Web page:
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Community Reinforcement Approach (CRA) with vouchers

Substance Use Disorders: Treatment for Adults
Benefit-cost methods last updated December 2023.  Literature review updated May 2014.
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This intervention combines the Community Reinforcement Approach with contingency management. The Community Reinforcement Approach to therapy is relatively intensive and consists of four main topics: (1) minimizing contact with known antecedents to substance use and recognizing consequences of use, (2) counseling to find alternative activities, (3) employment counseling (if needed), and (4) reciprocal relationship counseling if partner was not involved in substance use. Counseling generally occurs twice a week for the first three months and once a week for the next three months. The contingency management portion of the intervention rewards clients with vouchers if they have negative urinalysis exams. These vouchers can be exchanged for prizes that range in value.
For an overview of WSIPP's Benefit-Cost Model, please see this guide. The estimates shown are present value, life cycle benefits and costs. All dollars are expressed in the base year chosen for this analysis (2022). The chance the benefits exceed the costs are derived from a Monte Carlo risk analysis. The details on this, as well as the economic discount rates and other relevant parameters are described in our Technical Documentation.
Benefit-Cost Summary Statistics Per Participant
Benefits to:
Taxpayers $2,364 Benefits minus costs $9,393
Participants $3,046 Benefit to cost ratio $7.62
Others $1,187 Chance the program will produce
Indirect $4,214 benefits greater than the costs 60%
Total benefits $10,812
Net program cost ($1,418)
Benefits minus cost $9,393

^^WSIPP does not include this outcome when conducting benefit-cost analysis for this program.

Meta-analysis is a statistical method to combine the results from separate studies on a program, policy, or topic in order to estimate its effect on an outcome. WSIPP systematically evaluates all credible evaluations we can locate on each topic. The outcomes measured are the types of program impacts that were measured in the research literature (for example, crime or educational attainment). Treatment N represents the total number of individuals or units in the treatment group across the included studies.

An effect size (ES) is a standard metric that summarizes the degree to which a program or policy affects a measured outcome. If the effect size is positive, the outcome increases. If the effect size is negative, the outcome decreases. See Estimating Program Effects Using Effect Sizes for additional information.

Adjusted effect sizes are used to calculate the benefits from our benefit cost model. WSIPP may adjust effect sizes based on methodological characteristics of the study. For example, we may adjust effect sizes when a study has a weak research design or when the program developer is involved in the research. The magnitude of these adjustments varies depending on the topic area.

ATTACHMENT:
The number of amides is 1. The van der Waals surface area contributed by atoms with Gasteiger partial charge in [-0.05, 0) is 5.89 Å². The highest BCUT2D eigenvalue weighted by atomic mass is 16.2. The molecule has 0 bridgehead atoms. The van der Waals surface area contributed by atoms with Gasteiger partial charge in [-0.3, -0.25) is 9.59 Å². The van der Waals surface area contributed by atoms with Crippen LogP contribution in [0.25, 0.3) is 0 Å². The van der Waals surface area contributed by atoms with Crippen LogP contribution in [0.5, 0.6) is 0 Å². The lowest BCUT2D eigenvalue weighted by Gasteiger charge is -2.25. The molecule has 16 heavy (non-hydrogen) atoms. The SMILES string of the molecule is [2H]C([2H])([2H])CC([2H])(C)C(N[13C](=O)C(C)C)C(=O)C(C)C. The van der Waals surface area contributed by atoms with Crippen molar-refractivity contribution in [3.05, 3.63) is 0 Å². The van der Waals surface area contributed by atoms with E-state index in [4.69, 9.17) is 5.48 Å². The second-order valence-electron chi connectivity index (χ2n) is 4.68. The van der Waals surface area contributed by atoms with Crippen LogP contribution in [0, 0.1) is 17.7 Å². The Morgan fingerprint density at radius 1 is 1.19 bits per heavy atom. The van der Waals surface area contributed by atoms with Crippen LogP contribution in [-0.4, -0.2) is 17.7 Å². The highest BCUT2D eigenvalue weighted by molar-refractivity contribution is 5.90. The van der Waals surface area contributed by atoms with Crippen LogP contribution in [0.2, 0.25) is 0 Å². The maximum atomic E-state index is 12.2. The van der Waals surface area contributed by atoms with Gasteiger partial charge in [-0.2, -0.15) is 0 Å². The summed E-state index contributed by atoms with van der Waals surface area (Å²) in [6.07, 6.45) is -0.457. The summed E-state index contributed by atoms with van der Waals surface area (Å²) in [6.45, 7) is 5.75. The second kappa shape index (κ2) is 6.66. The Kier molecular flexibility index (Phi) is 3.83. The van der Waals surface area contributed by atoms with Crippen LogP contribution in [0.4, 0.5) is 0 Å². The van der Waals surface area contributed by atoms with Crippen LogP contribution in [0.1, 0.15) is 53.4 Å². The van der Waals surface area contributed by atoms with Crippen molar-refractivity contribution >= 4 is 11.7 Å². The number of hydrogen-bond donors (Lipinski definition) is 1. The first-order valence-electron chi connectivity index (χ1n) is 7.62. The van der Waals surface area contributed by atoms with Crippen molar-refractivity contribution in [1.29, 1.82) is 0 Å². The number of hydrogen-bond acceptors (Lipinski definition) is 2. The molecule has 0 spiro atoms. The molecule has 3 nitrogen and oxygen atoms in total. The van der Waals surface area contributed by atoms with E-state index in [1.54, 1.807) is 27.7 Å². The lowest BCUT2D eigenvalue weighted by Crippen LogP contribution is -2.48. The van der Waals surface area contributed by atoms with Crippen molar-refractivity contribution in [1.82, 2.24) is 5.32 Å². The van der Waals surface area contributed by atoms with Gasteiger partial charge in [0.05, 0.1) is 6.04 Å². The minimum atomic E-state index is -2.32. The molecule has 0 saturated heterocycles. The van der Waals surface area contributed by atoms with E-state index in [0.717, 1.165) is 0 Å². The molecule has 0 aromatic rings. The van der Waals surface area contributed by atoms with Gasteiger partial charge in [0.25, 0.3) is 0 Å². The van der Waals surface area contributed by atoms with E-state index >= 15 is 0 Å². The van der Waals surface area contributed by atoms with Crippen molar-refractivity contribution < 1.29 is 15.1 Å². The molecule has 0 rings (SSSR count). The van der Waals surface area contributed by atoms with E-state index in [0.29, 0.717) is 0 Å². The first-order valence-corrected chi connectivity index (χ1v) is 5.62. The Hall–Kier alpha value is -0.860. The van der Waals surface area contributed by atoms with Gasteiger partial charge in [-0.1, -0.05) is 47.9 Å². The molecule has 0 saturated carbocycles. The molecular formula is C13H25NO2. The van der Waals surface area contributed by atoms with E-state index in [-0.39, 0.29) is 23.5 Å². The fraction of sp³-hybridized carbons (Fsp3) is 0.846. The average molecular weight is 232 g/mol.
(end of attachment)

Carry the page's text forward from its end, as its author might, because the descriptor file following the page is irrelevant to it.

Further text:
WSIPP may also adjust the second ES measurement. Research shows the magnitude of some effect sizes decrease over time. For those effect sizes, we estimate outcome-based adjustments which we apply between the first time ES is estimated and the second time ES is estimated. We also report the unadjusted effect size to show the effect sizes before any adjustments have been made. More details about these adjustments can be found in our Technical Documentation.

Meta-Analysis of Program Effects
Outcomes measured Treatment age No. of effect sizes Treatment N Adjusted effect sizes(ES) and standard errors(SE) used in the benefit - cost analysis Unadjusted effect size (random effects model)
First time ES is estimated Second time ES is estimated
ES SE Age ES SE Age ES p-value
30 1 19 0.002 0.472 30 n/a n/a n/a 0.002 0.996
30 8 248 -0.580 0.129 30 0.000 0.187 33 -0.580 0.001
30 1 19 -0.641 0.470 30 n/a n/a n/a -0.641 0.173
1In addition to the outcomes measured in the meta-analysis table, WSIPP measures benefits and costs estimated from other outcomes associated with those reported in the evaluation literature. For example, empirical research demonstrates that high school graduation leads to reduced crime. These associated measures provide a more complete picture of the detailed costs and benefits of the program.

2“Others” includes benefits to people other than taxpayers and participants. Depending on the program, it could include reductions in crime victimization, the economic benefits from a more educated workforce, and the benefits from employer-paid health insurance.